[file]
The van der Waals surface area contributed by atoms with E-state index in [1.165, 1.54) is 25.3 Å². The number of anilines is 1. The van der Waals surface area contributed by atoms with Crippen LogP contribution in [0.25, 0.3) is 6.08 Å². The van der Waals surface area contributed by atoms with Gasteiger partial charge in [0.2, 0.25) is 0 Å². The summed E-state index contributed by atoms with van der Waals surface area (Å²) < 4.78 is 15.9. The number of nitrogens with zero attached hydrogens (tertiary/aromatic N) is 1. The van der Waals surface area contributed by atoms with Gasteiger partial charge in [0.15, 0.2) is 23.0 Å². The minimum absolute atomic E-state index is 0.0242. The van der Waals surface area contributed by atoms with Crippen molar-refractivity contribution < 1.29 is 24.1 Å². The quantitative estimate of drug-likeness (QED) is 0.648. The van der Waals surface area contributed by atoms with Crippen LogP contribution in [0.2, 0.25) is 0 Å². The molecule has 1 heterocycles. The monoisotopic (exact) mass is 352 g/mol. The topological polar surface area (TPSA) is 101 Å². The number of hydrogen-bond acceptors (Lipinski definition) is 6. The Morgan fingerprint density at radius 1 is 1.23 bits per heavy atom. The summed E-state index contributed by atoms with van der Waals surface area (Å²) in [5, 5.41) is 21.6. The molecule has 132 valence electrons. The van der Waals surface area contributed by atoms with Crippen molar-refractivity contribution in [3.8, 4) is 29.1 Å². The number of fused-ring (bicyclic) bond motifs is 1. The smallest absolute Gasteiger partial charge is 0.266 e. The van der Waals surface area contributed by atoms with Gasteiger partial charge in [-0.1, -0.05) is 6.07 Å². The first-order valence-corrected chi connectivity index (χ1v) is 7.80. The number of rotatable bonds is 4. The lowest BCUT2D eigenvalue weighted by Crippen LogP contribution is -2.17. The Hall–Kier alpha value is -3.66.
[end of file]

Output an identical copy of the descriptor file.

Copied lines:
The van der Waals surface area contributed by atoms with E-state index in [1.165, 1.54) is 25.3 Å². The number of anilines is 1. The van der Waals surface area contributed by atoms with Crippen LogP contribution in [0.25, 0.3) is 6.08 Å². The van der Waals surface area contributed by atoms with Gasteiger partial charge in [0.2, 0.25) is 0 Å². The summed E-state index contributed by atoms with van der Waals surface area (Å²) < 4.78 is 15.9. The number of nitrogens with zero attached hydrogens (tertiary/aromatic N) is 1. The van der Waals surface area contributed by atoms with Gasteiger partial charge in [0.15, 0.2) is 23.0 Å². The minimum absolute atomic E-state index is 0.0242. The van der Waals surface area contributed by atoms with Crippen molar-refractivity contribution < 1.29 is 24.1 Å². The quantitative estimate of drug-likeness (QED) is 0.648. The van der Waals surface area contributed by atoms with Crippen LogP contribution in [0.2, 0.25) is 0 Å². The molecule has 1 heterocycles. The monoisotopic (exact) mass is 352 g/mol. The topological polar surface area (TPSA) is 101 Å². The number of hydrogen-bond acceptors (Lipinski definition) is 6. The Morgan fingerprint density at radius 1 is 1.23 bits per heavy atom. The summed E-state index contributed by atoms with van der Waals surface area (Å²) in [5, 5.41) is 21.6. The molecule has 132 valence electrons. The van der Waals surface area contributed by atoms with Crippen molar-refractivity contribution in [3.8, 4) is 29.1 Å². The number of fused-ring (bicyclic) bond motifs is 1. The smallest absolute Gasteiger partial charge is 0.266 e. The van der Waals surface area contributed by atoms with Gasteiger partial charge in [-0.1, -0.05) is 6.07 Å². The first-order valence-corrected chi connectivity index (χ1v) is 7.80. The number of rotatable bonds is 4. The lowest BCUT2D eigenvalue weighted by Crippen LogP contribution is -2.17. The Hall–Kier alpha value is -3.66.